You do have a say in the Intended Parents you work with. Once you are medically and psychologically cleared to become a Surrogate with us, we’ll match you with one of the intended parent(s) we work with. We will provide you with an Intended Parent(s) profile where you will find out more about who they are, what they are looking for, and what their expectations and hopes are during the surrogacy process and beyond. If you feel it is someone you can share your surrogacy journey with, we’ll share your profile with them and arrange a match meeting.
Surrogacy match meetings can be face to face, however as we also work with many international patients, it most often be a FaceTime or a phone call meeting.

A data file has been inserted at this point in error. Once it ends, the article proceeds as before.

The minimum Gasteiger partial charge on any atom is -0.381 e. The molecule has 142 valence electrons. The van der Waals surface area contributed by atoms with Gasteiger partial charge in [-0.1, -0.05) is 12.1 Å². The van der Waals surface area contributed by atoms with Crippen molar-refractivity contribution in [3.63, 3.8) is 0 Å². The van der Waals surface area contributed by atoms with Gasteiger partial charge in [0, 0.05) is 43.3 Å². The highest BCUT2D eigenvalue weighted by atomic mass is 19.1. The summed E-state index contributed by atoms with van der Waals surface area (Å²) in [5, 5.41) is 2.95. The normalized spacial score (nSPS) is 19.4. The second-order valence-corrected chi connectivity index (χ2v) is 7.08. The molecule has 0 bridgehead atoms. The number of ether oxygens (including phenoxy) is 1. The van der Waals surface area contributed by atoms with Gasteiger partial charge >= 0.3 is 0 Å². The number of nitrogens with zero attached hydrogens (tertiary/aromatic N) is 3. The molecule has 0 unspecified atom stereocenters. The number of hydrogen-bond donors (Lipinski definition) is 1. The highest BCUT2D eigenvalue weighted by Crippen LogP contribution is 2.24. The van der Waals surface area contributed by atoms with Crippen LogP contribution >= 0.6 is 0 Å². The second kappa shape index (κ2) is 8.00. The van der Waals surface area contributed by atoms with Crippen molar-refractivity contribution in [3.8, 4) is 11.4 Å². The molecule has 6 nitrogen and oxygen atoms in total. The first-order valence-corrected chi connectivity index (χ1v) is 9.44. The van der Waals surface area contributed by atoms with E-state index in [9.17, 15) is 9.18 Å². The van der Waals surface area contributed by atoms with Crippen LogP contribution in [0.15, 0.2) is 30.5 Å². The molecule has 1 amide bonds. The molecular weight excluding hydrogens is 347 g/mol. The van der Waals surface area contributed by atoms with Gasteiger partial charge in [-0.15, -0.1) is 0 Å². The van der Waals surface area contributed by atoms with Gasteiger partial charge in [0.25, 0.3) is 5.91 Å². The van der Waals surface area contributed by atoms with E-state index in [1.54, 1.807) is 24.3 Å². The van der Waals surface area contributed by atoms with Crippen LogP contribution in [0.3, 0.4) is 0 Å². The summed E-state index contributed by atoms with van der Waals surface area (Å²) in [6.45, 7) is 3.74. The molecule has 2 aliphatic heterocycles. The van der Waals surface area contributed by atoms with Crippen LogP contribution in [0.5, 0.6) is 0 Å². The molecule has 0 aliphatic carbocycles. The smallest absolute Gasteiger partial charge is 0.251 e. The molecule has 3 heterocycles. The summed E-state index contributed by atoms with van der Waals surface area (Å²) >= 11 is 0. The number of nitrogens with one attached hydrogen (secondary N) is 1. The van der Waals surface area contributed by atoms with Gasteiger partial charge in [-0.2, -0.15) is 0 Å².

This really depends on how many pregnancies you have carried already; typically we will allow no more than 5 pregnancies in total. If you have carried and delivered between 1 and 4 pregnancies so far, we can still consider you to become a Surrogate with us here at Premium Surrogacy.
No. Since we only work with gestational Surrogates, the embryo that we transfer to your uterus is created from the intended parent(s)’ or donor eggs and sperm. This means that the baby is genetically related to the parent(s) or the donors they used and not the Surrogate Mother.
Every surrogacy process is different and all our Surrogates have individual protocols in terms of medication and doses they take to prepare for IVF embryo transfer and pregnancy. However, you can expect to be provided with the following medications: Birth control pills, lupron, estrace and progesterone.